This month's contributor for "How Sound Affects" is Panama Jackson. He is a co-founder and currently the Senior Editor of VSB (Very Smart Brothas). He graduated with a degree in Economics from Morehouse College and a Master's in Public Policy from the University of Maryland-College Park. He has written for The Washington Post, Ebony.com, The Root, Huffington Post, Allhip-hop.com, as well as other outlets. From 2012-2013, Panama was a host on TheBlaqout Show, an internet radio show broadcast via www.blis.fm and has been a special guest on several radio shows, both terrestrial and internet. He has been a featured panelist and guest speaker at various universities including: Princeton University, Howard University, Florida A&M University and Delaware State University.
Panama also promotes events and parties in the Washington, DC, area, to include a monthly VSB curated, 90s themed party called Reminisce. In 2011, Panama was a special guest on "The Ed Gordon Show" on BET and has helped create and moderate various panel discussions through and arrangement with the Washington Post regarding African-Americans in mass media, relationships and politics.
Like most kids who fell in love with hip-hop but grew up overseas (military), I learned about hip-hop through a very tried and true method: I stole my older sister’s tapes. I’d sneak in, dub them, then put them back and have all of the newest hotness from across the Atlantic at my disposal. I didn’t know who the artists were, but I had my fix. My older sister used to date or was friends with some guy who went back to the States frequently and would come back with what might be the world’s first mixtapes. He was from the South so a lot of those tapes featured artists from Houston, Louisiana, and a lot of West Coast emcees. Once those ran out, I remember meeting this guy in my middle school who always had new hip-hop so we became fast friends as well. Point is, I always had a supplier of music even if I had no idea who I was listening to; I just knew that I liked it.
Sure I knew, or had at least heard about NWA, but I didn’t really know their songs that well or even know if I’d heard them. It didn’t even matter. One of those tapes had a bunch of songs from what I’d later find out was Dr. Dre’s The Chronic album after I bought it in the store and was like, hey, I’ve heard this before as I rapped along the words on the bus to some field trip. That had the unintentional side effect of making people feel like I was rain man for hearing a song once and knowing all of the words. Little did they know that I had those songs well in advance.
To this day, The Chronic is still in my top 5 favorite albums of all time. So yes, this was the early 90s. It’s for that very reason that I don’t remember really liking too many East Coast artists. I was all South and West Coastin’. That is except for one particular group; a group with one song that would change my life and the way I listened to hip-hop.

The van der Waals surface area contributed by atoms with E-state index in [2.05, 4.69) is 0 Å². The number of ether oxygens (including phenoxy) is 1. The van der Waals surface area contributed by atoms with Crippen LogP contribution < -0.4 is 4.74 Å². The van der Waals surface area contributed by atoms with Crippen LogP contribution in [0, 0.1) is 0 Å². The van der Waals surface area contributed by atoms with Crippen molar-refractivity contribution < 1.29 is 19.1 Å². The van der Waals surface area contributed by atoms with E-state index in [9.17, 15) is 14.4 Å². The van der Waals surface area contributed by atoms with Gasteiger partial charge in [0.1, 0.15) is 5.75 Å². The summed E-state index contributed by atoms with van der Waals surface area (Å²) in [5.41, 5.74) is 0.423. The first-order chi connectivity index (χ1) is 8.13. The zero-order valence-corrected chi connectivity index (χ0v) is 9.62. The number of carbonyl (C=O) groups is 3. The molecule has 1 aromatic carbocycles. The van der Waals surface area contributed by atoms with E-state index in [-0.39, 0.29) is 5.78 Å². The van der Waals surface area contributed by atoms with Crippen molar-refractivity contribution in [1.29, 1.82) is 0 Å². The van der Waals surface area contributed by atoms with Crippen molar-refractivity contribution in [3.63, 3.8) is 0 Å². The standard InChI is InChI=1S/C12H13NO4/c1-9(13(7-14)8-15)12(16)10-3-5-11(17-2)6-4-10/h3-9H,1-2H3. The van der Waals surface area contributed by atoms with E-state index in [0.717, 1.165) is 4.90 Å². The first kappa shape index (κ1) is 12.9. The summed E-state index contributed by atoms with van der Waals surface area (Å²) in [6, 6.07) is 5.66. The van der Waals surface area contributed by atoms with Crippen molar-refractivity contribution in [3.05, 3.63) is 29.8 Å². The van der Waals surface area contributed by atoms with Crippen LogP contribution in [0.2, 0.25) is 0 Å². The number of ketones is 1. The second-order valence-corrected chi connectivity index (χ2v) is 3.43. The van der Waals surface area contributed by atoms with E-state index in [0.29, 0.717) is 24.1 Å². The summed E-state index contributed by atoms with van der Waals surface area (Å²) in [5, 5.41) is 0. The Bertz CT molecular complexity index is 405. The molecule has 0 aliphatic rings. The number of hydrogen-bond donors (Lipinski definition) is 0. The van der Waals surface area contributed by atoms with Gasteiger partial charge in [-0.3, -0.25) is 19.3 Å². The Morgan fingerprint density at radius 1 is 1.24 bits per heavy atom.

Another way that I got into hip-hop was via the video tapes of music videos sent to us by our relatives back in the States. In school, we used to trade video tapes with TV shows on them all the time. If you had a tape with new Martin shows or In Living Color you might as well have been selling crack. Everybody wanted in. You have to understand, in Germany, we only had one American channel and even MTV was still only really playing rock ‘n roll, so VHS tapes with Video Soul and Rap City on them made you the man in those streets.
I’d get home and go in my room and throw in one of the tapes and just let the rhythm hit ‘em. I’d clean my room or do homework while watching but mostly listening. Then the song came on.
The horns; those now famous horns. I heard them before I saw what it was because they made me stop what I was doing. I looked up to see some dark-skinned dude in a bandanna bobbing his head on screen and he kept saying, “I reminisce I reminisce…” Obviously, the song was Pete Rock and CL Smooth’s “They Reminisce Over You (T.R.O.Y.).” Before I heard it I was interested in hip-hop, but that song made me care. I didn’t know anything about rapping. I didn’t know anything about anything really. But I absolutely HAD to have that song on repeat. My dad took me to the store to buy that CD, one of the first that I ever purchased along with TLC’s Oooh…On The TLC Tip and Cypress Hill’s eponymously titled first album.
I wore that particular album out. I knew all of the words by heart, but I would always just listen to “T.R.O.Y.” That song made Pete Rock one of my favorite producers of all time – and he still is to this day. It also made me love the Tom Scott song he sampled (“Today”…also a remake of the Jefferson Airplane song of the same name). Because of how much I loved “T.R.O.Y.” I remember the first time I heard “Today” with one of my boys in college who was an aspiring hip-hop producer. We came across some albums and while listening to them it came on and we both had a moment of…whoa. It got me into beat digging and sample hunting. “T.R.O.Y.” turned me into an urban art anthropologist.
Like I said, before hand, I was just listening to rap because that’s what everybody else was listening to in the early 90s but I can’t say I was invested. After “T.R.O.Y.” I was invested. I paid attention. I got heavy into production and producers. Even now, production is what moves me moreso that lyrics. A hot beat gets me every time, no matter who made it or where they come from. But back then, in 1992, that song changed me. I needed to know more. I needed to hear more people like them. And I did. Funny enough, by the time I’d moved back to the States in 1993, I quickly established myself as the music and hip-hop guy at my high school. Just a year before that, I was a just listening like everybody else.
I will always love that song, and those horns will always make me reminisce.